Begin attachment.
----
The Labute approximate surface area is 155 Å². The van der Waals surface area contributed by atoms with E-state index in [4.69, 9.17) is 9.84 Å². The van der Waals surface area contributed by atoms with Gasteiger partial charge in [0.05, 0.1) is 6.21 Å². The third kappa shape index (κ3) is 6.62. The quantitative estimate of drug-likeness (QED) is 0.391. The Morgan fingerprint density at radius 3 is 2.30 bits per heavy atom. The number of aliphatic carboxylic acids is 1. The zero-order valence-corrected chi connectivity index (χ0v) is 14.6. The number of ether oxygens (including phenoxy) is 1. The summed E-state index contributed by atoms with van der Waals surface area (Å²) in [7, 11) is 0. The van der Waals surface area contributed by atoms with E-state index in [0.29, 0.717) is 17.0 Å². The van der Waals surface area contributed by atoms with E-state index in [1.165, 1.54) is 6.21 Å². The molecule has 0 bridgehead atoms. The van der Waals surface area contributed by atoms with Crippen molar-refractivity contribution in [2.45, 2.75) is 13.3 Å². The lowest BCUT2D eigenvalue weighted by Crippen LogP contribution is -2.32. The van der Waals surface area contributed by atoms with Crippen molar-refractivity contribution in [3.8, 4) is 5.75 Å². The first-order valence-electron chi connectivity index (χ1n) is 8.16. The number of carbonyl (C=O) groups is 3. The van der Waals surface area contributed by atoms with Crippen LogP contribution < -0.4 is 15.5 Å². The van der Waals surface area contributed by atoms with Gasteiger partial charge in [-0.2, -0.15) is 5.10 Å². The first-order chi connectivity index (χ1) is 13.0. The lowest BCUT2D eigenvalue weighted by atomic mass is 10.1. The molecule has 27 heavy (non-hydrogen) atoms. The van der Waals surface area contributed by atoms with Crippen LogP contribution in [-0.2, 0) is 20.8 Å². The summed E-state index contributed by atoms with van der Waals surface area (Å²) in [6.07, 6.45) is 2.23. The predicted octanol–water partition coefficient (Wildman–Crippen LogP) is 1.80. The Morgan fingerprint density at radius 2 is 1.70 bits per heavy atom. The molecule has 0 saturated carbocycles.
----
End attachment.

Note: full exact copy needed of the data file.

The Labute approximate surface area is 155 Å². The van der Waals surface area contributed by atoms with E-state index in [4.69, 9.17) is 9.84 Å². The van der Waals surface area contributed by atoms with Gasteiger partial charge in [0.05, 0.1) is 6.21 Å². The third kappa shape index (κ3) is 6.62. The quantitative estimate of drug-likeness (QED) is 0.391. The Morgan fingerprint density at radius 3 is 2.30 bits per heavy atom. The number of aliphatic carboxylic acids is 1. The zero-order valence-corrected chi connectivity index (χ0v) is 14.6. The number of ether oxygens (including phenoxy) is 1. The summed E-state index contributed by atoms with van der Waals surface area (Å²) in [7, 11) is 0. The van der Waals surface area contributed by atoms with E-state index in [0.29, 0.717) is 17.0 Å². The van der Waals surface area contributed by atoms with E-state index in [1.165, 1.54) is 6.21 Å². The molecule has 0 bridgehead atoms. The van der Waals surface area contributed by atoms with Crippen molar-refractivity contribution in [2.45, 2.75) is 13.3 Å². The lowest BCUT2D eigenvalue weighted by Crippen LogP contribution is -2.32. The van der Waals surface area contributed by atoms with Crippen molar-refractivity contribution in [3.8, 4) is 5.75 Å². The first-order valence-electron chi connectivity index (χ1n) is 8.16. The number of carbonyl (C=O) groups is 3. The van der Waals surface area contributed by atoms with Crippen LogP contribution < -0.4 is 15.5 Å². The van der Waals surface area contributed by atoms with Gasteiger partial charge in [-0.2, -0.15) is 5.10 Å². The first-order chi connectivity index (χ1) is 13.0. The lowest BCUT2D eigenvalue weighted by atomic mass is 10.1. The molecule has 27 heavy (non-hydrogen) atoms. The van der Waals surface area contributed by atoms with Crippen LogP contribution in [-0.2, 0) is 20.8 Å². The summed E-state index contributed by atoms with van der Waals surface area (Å²) in [6.07, 6.45) is 2.23. The predicted octanol–water partition coefficient (Wildman–Crippen LogP) is 1.80. The Morgan fingerprint density at radius 2 is 1.70 bits per heavy atom. The molecule has 0 saturated carbocycles.